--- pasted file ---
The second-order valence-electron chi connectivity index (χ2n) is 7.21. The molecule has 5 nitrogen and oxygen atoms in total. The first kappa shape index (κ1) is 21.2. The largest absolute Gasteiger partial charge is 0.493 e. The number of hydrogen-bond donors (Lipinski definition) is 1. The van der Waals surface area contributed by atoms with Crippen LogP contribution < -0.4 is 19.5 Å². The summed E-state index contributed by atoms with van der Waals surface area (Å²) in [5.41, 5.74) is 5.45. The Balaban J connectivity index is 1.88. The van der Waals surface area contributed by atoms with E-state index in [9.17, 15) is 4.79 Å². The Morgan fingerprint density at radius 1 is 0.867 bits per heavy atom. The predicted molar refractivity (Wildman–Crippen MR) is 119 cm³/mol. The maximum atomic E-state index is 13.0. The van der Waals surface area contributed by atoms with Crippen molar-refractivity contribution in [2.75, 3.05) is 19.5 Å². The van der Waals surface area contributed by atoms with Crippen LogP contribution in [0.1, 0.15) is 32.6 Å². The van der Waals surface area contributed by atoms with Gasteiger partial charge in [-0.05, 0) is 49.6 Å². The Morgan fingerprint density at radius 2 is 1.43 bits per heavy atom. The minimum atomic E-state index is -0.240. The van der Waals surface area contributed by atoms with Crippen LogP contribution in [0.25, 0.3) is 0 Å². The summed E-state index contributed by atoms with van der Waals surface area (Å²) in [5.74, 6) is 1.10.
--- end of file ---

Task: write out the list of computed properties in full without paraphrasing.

The second-order valence-electron chi connectivity index (χ2n) is 7.21. The molecule has 5 nitrogen and oxygen atoms in total. The first kappa shape index (κ1) is 21.2. The largest absolute Gasteiger partial charge is 0.493 e. The number of hydrogen-bond donors (Lipinski definition) is 1. The van der Waals surface area contributed by atoms with Crippen LogP contribution < -0.4 is 19.5 Å². The summed E-state index contributed by atoms with van der Waals surface area (Å²) in [5.41, 5.74) is 5.45. The Balaban J connectivity index is 1.88. The van der Waals surface area contributed by atoms with E-state index in [9.17, 15) is 4.79 Å². The Morgan fingerprint density at radius 1 is 0.867 bits per heavy atom. The predicted molar refractivity (Wildman–Crippen MR) is 119 cm³/mol. The maximum atomic E-state index is 13.0. The van der Waals surface area contributed by atoms with Crippen molar-refractivity contribution in [2.75, 3.05) is 19.5 Å². The van der Waals surface area contributed by atoms with Crippen LogP contribution in [0.1, 0.15) is 32.6 Å². The van der Waals surface area contributed by atoms with Gasteiger partial charge in [-0.05, 0) is 49.6 Å². The Morgan fingerprint density at radius 2 is 1.43 bits per heavy atom. The minimum atomic E-state index is -0.240. The van der Waals surface area contributed by atoms with Crippen LogP contribution in [0.25, 0.3) is 0 Å². The summed E-state index contributed by atoms with van der Waals surface area (Å²) in [5.74, 6) is 1.10.